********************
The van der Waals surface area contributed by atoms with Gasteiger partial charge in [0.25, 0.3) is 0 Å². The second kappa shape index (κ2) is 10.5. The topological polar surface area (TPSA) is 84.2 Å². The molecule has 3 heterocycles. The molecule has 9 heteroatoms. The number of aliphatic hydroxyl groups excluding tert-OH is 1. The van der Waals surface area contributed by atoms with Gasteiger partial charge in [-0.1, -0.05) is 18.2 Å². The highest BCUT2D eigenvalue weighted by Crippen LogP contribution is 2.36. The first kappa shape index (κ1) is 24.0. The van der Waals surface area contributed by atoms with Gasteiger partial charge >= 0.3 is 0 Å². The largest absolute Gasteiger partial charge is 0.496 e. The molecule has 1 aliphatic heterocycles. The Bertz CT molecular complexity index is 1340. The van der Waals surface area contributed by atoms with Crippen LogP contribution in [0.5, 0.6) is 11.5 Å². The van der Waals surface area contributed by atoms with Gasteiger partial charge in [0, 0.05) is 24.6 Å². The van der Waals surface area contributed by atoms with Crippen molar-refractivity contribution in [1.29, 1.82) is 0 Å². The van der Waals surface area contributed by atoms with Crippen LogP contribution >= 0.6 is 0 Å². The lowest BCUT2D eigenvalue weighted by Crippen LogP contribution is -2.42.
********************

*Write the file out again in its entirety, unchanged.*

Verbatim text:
The van der Waals surface area contributed by atoms with Gasteiger partial charge in [0.25, 0.3) is 0 Å². The second kappa shape index (κ2) is 10.5. The topological polar surface area (TPSA) is 84.2 Å². The molecule has 3 heterocycles. The molecule has 9 heteroatoms. The number of aliphatic hydroxyl groups excluding tert-OH is 1. The van der Waals surface area contributed by atoms with Gasteiger partial charge in [-0.1, -0.05) is 18.2 Å². The highest BCUT2D eigenvalue weighted by Crippen LogP contribution is 2.36. The first kappa shape index (κ1) is 24.0. The van der Waals surface area contributed by atoms with Gasteiger partial charge >= 0.3 is 0 Å². The largest absolute Gasteiger partial charge is 0.496 e. The molecule has 1 aliphatic heterocycles. The Bertz CT molecular complexity index is 1340. The van der Waals surface area contributed by atoms with Crippen LogP contribution in [0.5, 0.6) is 11.5 Å². The van der Waals surface area contributed by atoms with Gasteiger partial charge in [0, 0.05) is 24.6 Å². The van der Waals surface area contributed by atoms with Crippen molar-refractivity contribution in [1.29, 1.82) is 0 Å². The van der Waals surface area contributed by atoms with Crippen LogP contribution >= 0.6 is 0 Å². The lowest BCUT2D eigenvalue weighted by Crippen LogP contribution is -2.42.